The End of Summer

For our family, this week is the official last week of summer. I frankly can’t believe it is August and the summer is almost over. It seems the older my kids get, the busier we are and the shorter summer becomes. While I’m ready to get back into some semblance of a routine, here are a few things I have enjoyed about this summer:

Snickers at Lake with Friends

Snickers at Lake with Friends

1. House full of kids. We’ve had an unusually high amount of sleepovers at our house this summer. From teenaged boys crashed in the basement after hours of ping-pong and video games to girls dancing overhead in my daughter’s room. I love that the kids gather at our house, even though it means I’m usually low on food and never seem to know what day of the week it is. I hope next summer is exactly the same.

2. A weeklong family vacation. We spent a week, just the four of us, in Colorado this summer. It’s not often that we go away just as a family and I love our time together. The kids get along because they don’t have anyone else to talk to. My kids count the years until we don’t have to do this again, while my husband and I tearfully count how few years are left of having the kids under our roof.

Hershey at Lake with Friends

Hershey at Lake with Friends

3. Group vacations. We took several multi-family vacations this year. From our baseball tournament in Florida to our week at the lake with friends and several weekend hops, we have spent a lot of time in the company of our dear friends. The kids enjoy traveling with friends and there’s nothing better than sharing memories with others.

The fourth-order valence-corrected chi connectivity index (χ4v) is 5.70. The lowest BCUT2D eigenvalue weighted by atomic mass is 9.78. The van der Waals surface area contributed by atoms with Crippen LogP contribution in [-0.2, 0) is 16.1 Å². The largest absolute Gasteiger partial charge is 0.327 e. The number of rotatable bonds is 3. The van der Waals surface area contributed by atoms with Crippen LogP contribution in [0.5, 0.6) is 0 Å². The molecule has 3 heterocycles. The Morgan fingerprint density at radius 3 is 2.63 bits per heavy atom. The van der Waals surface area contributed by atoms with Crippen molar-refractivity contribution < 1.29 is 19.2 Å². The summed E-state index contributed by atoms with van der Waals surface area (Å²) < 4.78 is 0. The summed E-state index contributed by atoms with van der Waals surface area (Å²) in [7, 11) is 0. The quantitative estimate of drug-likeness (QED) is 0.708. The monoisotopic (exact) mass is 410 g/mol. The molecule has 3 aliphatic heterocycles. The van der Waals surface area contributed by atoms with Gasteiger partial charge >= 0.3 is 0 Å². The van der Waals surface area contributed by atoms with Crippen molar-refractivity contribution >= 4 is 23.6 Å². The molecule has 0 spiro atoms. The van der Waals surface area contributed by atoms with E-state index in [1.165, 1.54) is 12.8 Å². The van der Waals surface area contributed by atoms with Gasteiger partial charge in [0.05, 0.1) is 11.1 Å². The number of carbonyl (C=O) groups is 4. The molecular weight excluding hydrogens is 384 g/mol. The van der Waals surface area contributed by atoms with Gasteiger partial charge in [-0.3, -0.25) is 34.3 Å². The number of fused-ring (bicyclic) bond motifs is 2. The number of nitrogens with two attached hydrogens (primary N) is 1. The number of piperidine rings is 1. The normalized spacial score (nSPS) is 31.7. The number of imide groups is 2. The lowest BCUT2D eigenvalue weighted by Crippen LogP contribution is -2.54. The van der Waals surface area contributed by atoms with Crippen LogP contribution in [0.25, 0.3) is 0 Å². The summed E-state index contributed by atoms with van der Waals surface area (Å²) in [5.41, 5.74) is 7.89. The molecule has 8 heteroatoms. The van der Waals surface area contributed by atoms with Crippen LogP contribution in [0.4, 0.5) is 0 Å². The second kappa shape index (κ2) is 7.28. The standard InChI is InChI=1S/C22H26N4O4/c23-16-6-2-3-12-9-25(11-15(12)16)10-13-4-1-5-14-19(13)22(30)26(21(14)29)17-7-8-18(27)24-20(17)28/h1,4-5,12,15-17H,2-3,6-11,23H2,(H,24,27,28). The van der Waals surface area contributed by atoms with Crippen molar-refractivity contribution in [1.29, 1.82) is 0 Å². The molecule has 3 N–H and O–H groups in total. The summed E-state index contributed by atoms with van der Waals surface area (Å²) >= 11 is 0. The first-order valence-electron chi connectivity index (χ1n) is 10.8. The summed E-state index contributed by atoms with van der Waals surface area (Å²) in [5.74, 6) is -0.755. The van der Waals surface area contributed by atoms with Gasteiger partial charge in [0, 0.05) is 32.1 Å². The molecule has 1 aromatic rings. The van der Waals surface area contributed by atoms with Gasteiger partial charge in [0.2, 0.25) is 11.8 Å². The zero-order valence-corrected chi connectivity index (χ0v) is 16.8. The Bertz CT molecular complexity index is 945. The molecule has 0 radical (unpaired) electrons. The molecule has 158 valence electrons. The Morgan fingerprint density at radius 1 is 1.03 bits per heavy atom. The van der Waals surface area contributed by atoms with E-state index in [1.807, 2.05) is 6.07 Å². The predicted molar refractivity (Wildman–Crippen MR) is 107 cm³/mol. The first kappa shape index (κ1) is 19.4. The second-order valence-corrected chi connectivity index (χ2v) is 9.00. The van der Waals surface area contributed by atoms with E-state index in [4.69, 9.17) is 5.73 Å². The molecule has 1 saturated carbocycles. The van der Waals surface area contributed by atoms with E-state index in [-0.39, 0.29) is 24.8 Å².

I had hoped to get a lot of work accomplished this summer, but I can’t seem to finish a thought, much less a manuscript. I hope your summer has been as wonderful and not as hectic as mine. If you have a moment, I’d love to hear about your summer, too.

The Meaning of Tragedy

For those of you who’ve ever read my byline, you’d know I’m a bit of a news junkie. I wasn’t always such a nerd, but when the kids started school and I was at home for large chunks of the day by myself, I’d turn on the news just to have some noise in the house. I figured it was better than the soap operas I used to be addicted to in college.

So when I turned on the news first thing Friday morning, of course the Colorado massacre was all anyone was talking about. How could someone do something so horrible to so many innocent people? It was too much to process before my first hit of caffeine, and still impossible to believe three days later.

What that person did on Friday made me not want to go to the movies, or to a mall (although I hate the mall, so that wasn’t such a big deal), or to a restaurant, or anywhere with large groups of people. Isn’t it sad that we now have to think before we take our families to the movies! What I need to focus on instead of the danger lurking outside my door is the love of my family and friends. Life is precious, and short lived, and tragedy can strike when you’re least expecting it. I’ve had enough reminders of that lately and so have you, I’m sure, because life is messy and real and full of as much heartbreak as love.

So, as we see the faces of the victims and read about their lives cut tragically short, we need to remember to tell the people we love that we care about them. Hug your kids, call your parents, reach out to your friends. We can’t stop the crazy people of this world, but we can make sure we don’t have any regrets when it’s our time to go.

Thank you, readers of Women Unplugged, for reading—be it once or faithfully three times per week. Thank you, my Women Unplugged blog sisters, for making me laugh and think and occasionally shed a tear. Your cyber friendship means more to me than you know.

Now it’s your turn. Call a friend, send an email, give someone a hug. You’ll feel better for it.